@article{db5b86c180f440ea80a926c00775cb04,
title = "Survival after Hepatic Resection for Metastatic Colorectal Cancer: Trends in Outcomes for 1,600 Patients during Two Decades at a Single Institution",
abstract = "Background: This study analyzes factors associated with differences in long-term outcomes after hepatic resection for metastatic colorectal cancer over time. Study Design: Sixteen-hundred consecutive patients undergoing hepatic resection for metastatic colorectal cancer between 1985 and 2004 were analyzed retrospectively. Patients were grouped into 2 eras according to changes in availability of systemic chemotherapy: era I, 1985 to 1998; era II, 1999 to 2004. Results: There were 1,037 patients in era I and 563 in era II. Operative mortality decreased from 2.5{\%} in era I to 1{\%} in era II (p = 0.04). There were no differences in age, Clinical Risk Score, or number of hepatic metastases between the 2 groups; however, more recently treated patients (era II) had more lymph node-positive primary tumors, shorter disease-free intervals, more extrahepatic disease, and smaller tumors. Median follow-up was 36 months for all patients and 63 months for survivors. Median and 5-year disease-specific survival (DSS) were better in era II (64 months and 51{\%} versus 43 months and 37{\%}, respectively; p <0.001); but median and 5-year recurrence-free survival (RFS) for all patients were not different (23 months and 33{\%} era II versus 22 months and 27{\%} era I; p = 0.16). There was no difference in RFS or DSS for high-risk (Clinical Risk Score >2, n = 506) patients in either era. There was a marked improvement in both RFS and DSS for low risk (Clinical Risk Score ≤2, n = 1,094) patients. Conclusions: Despite worse clinical and pathologic characteristics, survival but not recurrence rates after hepatic resection for colorectal metastases have improved over time and might be attributable to improvements in patient selection, operative management, and chemotherapy. The improvement in survival over time is largely accounted for by low-risk patients.",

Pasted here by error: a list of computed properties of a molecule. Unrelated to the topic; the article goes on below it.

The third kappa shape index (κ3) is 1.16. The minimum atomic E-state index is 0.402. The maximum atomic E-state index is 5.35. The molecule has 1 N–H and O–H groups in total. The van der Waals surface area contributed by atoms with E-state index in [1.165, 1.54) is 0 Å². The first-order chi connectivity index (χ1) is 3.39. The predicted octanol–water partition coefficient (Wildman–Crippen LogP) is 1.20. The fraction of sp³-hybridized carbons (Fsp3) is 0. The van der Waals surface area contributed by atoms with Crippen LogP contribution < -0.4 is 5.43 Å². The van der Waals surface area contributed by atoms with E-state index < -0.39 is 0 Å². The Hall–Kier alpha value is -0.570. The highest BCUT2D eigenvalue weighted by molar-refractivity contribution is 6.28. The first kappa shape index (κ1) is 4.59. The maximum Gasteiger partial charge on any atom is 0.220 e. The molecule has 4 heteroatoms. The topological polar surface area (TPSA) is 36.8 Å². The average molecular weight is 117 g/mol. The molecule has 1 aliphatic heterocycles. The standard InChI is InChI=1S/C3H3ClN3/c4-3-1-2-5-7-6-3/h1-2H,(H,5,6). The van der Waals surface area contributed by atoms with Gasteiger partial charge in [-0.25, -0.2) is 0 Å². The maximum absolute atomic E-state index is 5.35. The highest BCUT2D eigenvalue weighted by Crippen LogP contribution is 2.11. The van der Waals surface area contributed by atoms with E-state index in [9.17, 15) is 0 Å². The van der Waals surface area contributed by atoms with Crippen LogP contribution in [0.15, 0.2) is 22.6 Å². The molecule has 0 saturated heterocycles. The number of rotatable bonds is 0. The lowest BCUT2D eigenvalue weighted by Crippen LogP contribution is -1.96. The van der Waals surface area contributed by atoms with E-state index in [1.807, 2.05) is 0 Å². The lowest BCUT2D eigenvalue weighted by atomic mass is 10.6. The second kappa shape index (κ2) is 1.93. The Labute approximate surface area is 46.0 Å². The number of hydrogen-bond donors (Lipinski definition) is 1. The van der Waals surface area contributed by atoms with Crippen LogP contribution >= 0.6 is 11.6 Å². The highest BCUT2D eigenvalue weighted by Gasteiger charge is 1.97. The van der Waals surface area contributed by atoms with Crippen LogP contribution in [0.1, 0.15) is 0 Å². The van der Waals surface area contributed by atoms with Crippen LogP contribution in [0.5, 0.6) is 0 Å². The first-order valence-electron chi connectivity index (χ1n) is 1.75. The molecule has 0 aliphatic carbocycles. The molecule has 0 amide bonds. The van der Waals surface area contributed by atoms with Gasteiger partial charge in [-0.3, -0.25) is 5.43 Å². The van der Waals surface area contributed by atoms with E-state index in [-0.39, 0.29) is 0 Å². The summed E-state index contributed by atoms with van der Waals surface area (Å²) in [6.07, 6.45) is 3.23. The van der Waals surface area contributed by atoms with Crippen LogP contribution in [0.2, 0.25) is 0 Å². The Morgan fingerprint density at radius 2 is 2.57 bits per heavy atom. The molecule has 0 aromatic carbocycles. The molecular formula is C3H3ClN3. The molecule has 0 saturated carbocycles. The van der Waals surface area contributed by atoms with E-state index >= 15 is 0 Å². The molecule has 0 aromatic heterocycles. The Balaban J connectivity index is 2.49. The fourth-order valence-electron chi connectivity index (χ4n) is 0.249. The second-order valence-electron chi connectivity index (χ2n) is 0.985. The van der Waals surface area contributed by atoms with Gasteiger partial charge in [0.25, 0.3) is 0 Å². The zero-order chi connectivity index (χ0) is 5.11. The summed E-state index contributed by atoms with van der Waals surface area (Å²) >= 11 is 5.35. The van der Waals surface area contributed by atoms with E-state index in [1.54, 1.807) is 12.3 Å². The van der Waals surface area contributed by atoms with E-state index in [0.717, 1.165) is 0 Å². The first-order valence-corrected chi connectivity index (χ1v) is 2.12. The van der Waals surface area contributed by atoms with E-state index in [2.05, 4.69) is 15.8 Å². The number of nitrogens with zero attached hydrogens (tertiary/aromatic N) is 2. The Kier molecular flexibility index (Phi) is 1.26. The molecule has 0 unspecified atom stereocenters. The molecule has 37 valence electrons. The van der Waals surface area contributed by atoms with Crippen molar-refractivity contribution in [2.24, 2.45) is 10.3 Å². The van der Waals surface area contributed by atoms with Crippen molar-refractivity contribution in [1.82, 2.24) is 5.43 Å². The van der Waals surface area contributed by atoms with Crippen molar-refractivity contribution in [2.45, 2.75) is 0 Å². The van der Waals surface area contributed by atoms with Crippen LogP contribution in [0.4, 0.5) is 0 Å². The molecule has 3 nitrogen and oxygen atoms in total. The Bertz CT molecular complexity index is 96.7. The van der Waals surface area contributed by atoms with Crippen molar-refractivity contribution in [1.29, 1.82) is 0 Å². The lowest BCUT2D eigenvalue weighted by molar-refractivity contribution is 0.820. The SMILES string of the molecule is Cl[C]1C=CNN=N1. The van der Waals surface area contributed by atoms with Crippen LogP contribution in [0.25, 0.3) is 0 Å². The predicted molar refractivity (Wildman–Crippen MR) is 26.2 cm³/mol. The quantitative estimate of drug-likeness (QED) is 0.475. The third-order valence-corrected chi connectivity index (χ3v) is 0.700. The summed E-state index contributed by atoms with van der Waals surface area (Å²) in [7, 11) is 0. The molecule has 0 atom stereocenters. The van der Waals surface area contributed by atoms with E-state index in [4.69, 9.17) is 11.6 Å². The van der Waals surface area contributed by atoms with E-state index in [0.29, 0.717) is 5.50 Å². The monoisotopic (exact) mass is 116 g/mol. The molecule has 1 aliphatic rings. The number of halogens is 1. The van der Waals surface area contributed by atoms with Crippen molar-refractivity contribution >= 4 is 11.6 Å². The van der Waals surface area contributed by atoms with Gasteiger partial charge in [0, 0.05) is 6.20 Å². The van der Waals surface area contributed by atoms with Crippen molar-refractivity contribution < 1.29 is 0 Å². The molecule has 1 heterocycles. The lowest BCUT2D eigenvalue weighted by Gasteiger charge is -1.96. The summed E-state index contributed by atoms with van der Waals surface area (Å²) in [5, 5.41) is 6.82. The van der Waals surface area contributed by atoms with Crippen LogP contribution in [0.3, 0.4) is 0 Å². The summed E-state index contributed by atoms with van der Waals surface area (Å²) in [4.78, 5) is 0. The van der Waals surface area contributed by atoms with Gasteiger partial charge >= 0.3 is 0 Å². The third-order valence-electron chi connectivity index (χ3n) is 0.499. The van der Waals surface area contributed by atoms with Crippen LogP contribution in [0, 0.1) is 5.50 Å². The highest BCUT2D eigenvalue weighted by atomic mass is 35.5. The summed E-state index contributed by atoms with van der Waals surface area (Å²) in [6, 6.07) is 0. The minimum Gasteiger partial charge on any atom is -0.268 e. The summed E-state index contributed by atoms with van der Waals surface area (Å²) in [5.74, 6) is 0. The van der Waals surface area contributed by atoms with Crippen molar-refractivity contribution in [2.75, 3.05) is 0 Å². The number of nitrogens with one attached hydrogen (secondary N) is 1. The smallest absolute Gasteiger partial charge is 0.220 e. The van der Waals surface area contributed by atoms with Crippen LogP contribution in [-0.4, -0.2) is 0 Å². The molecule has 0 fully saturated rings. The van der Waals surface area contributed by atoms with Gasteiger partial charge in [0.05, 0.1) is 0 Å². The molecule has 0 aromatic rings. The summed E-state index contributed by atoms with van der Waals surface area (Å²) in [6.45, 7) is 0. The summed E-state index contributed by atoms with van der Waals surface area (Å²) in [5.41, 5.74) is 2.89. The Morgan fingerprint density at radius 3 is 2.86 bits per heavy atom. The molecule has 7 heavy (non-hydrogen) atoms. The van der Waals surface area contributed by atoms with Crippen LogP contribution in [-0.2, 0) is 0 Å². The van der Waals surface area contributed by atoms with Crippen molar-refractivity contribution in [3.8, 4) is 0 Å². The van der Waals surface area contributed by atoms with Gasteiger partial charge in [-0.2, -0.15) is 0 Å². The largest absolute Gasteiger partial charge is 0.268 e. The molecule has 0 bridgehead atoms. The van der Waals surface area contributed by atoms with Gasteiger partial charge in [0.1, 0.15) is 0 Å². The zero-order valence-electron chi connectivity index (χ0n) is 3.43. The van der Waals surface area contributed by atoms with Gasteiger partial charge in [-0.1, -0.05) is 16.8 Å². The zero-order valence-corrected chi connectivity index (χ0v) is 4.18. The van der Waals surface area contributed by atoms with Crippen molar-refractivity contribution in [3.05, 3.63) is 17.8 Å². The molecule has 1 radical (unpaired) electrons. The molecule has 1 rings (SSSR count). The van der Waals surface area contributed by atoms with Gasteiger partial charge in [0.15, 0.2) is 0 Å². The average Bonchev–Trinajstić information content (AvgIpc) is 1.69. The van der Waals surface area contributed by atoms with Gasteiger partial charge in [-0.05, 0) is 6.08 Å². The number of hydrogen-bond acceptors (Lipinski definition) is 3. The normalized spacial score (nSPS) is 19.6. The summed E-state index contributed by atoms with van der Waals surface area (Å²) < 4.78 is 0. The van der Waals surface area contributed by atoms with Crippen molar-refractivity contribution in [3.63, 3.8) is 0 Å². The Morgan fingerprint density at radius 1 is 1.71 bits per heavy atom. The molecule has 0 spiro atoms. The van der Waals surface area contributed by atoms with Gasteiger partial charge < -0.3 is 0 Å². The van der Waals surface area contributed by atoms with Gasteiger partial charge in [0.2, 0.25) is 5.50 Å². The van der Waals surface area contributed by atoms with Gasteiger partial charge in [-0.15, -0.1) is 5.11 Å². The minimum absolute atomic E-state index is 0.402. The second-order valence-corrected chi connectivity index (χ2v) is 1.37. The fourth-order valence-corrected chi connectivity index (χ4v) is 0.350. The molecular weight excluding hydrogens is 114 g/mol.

author = "Michael House and Hiromichi Ito and Mithat G{\"o}nen and Yuman Fong and Allen, {Peter J.} and DeMatteo, {Ronald P.} and Brennan, {Murray F.} and Blumgart, {Leslie H.} and Jarnagin, {William R.} and D'Angelica, {Michael I.}",
year = "2010",
month = "5",
doi = "10.1016/j.jamcollsurg.2009.12.040",
language = "English (US)",
volume = "210",
pages = "744--752",
journal = "Journal of the American College of Surgeons",
issn = "1072-7515",
publisher = "Elsevier Inc.",
number = "5",

}

TY - JOUR

T1 - Survival after Hepatic Resection for Metastatic Colorectal Cancer

T2 - Trends in Outcomes for 1,600 Patients during Two Decades at a Single Institution

AU - House, Michael

AU - Ito, Hiromichi

AU - Gönen, Mithat

AU - Fong, Yuman

AU - Allen, Peter J.

AU - DeMatteo, Ronald P.

AU - Brennan, Murray F.

AU - Blumgart, Leslie H.

AU - Jarnagin, William R.

AU - D'Angelica, Michael I.

PY - 2010/5

Y1 - 2010/5